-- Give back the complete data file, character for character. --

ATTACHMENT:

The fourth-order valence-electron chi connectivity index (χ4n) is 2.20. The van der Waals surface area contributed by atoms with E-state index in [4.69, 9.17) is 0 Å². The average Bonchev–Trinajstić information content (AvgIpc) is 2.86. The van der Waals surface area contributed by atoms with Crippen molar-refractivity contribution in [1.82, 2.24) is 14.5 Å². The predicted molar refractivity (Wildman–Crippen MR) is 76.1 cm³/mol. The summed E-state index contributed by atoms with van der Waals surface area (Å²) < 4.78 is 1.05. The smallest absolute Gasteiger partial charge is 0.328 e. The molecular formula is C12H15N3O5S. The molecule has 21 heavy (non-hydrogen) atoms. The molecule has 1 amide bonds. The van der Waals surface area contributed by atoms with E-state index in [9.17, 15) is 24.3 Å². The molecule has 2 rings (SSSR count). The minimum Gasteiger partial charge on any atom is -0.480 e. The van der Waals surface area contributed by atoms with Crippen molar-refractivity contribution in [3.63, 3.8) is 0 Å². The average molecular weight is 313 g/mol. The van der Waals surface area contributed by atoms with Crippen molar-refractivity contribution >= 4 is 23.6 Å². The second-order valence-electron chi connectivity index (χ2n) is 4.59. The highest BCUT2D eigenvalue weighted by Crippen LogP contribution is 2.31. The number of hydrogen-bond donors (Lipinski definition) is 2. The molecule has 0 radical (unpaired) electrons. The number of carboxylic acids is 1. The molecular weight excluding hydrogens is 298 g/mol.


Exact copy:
The fourth-order valence-electron chi connectivity index (χ4n) is 2.20. The van der Waals surface area contributed by atoms with E-state index in [4.69, 9.17) is 0 Å². The average Bonchev–Trinajstić information content (AvgIpc) is 2.86. The van der Waals surface area contributed by atoms with Crippen molar-refractivity contribution in [1.82, 2.24) is 14.5 Å². The predicted molar refractivity (Wildman–Crippen MR) is 76.1 cm³/mol. The summed E-state index contributed by atoms with van der Waals surface area (Å²) < 4.78 is 1.05. The smallest absolute Gasteiger partial charge is 0.328 e. The molecular formula is C12H15N3O5S. The molecule has 21 heavy (non-hydrogen) atoms. The molecule has 1 amide bonds. The van der Waals surface area contributed by atoms with E-state index in [9.17, 15) is 24.3 Å². The molecule has 2 rings (SSSR count). The minimum Gasteiger partial charge on any atom is -0.480 e. The van der Waals surface area contributed by atoms with Crippen molar-refractivity contribution in [3.63, 3.8) is 0 Å². The average molecular weight is 313 g/mol. The van der Waals surface area contributed by atoms with Crippen molar-refractivity contribution >= 4 is 23.6 Å². The second-order valence-electron chi connectivity index (χ2n) is 4.59. The highest BCUT2D eigenvalue weighted by Crippen LogP contribution is 2.31. The number of hydrogen-bond donors (Lipinski definition) is 2. The molecule has 0 radical (unpaired) electrons. The number of carboxylic acids is 1. The molecular weight excluding hydrogens is 298 g/mol.